- Published on Friday, 22 June 2012 05:25
- Written by SEBASTIAN MRINDOKO
- Hits: 824
HIGH demand for government papers has continued to attract massive investments with oneyear Treasury bills auction conducted on Wednesday this week being oversubscribed by 41.26bn/-, a sign of the easing tight liquidity measures.
According to the Bank of Tanzania (BoT) auction summary, despite the over subscription the government accepted only the targeted 70bn/-.
“The cause for high demand is attributed to attractive returns that seem to be stabilizing unlike the yield in equities which is fluctuating due to price changes and other market dynamics including lack of liquidity for some companies’ shares,” remarked Mr Godfrey Gabriel, the Investment & Research Officer for the Orbit Securities Co. Ltd.
The situation, he said, drove market players like Pension Funds, Commercial Banks and other high net worth investors to inject more funds into Treasury bills, a free risk investment. “These Investors would definitely wish to put funds in an investment with high liquidity so as to meet their short term obligations.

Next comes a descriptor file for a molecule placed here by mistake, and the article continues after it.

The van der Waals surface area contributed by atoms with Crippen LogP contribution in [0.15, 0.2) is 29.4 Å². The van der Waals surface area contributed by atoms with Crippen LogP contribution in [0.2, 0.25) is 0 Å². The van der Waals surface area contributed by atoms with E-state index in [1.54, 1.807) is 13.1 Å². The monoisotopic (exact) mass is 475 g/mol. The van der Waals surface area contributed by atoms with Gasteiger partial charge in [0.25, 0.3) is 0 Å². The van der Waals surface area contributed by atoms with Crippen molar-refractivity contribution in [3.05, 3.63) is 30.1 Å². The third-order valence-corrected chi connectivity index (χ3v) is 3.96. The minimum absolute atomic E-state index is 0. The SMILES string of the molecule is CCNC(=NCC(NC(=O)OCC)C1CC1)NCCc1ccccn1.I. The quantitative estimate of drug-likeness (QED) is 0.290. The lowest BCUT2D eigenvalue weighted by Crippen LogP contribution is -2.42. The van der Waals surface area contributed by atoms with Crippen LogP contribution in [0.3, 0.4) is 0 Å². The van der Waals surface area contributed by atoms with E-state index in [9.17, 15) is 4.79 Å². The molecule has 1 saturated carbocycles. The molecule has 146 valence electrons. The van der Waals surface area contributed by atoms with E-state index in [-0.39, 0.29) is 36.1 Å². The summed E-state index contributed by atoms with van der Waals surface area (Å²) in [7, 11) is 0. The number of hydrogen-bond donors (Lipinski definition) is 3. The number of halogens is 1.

However, Pension Funds are more of long term investors,” he added. Commercial banks remain giant investors in government securities contributing above 60 per cent of the total market share. Pension Funds, insurance and a few micro-finance institutions are among key investment players in the instruments.
The Treasury bills auction saw renewed interest in the 35 day paper, with the rate jumping up to 8.09 per cent attracting 1bn/-, the sum that the Bank offered for tendering. The amount tendered for 91 days rose to 28.60bn/- against sum of 22bn/- offered at 13.31 per cent yield. The 182 days offer went up to 36.83bn/- against a total of 22bn/- offered for tendering at 13.45 per cent.
The total amount tendered for the 364 days TB offer jumped to 44.82bn/- against 25bn/- offered at 14.64 per cent interest. Furthermore, the oversubscription is a sign that investors are awash with cash partly due to an easing tight liquidity stance that saw previous tenders including bonds auction failing to breakeven the amount offered for tendering.
The BoT has been applying tight liquidity measures to contain inflation rate that has been affecting the amount of investments in the money markets. The annual headline inflation dipped slightly 18.2 per cent as portrayed in the National Bureau of Statistics (NBS) for May this year, but did not discourage investors from injecting massive investments on the government paper.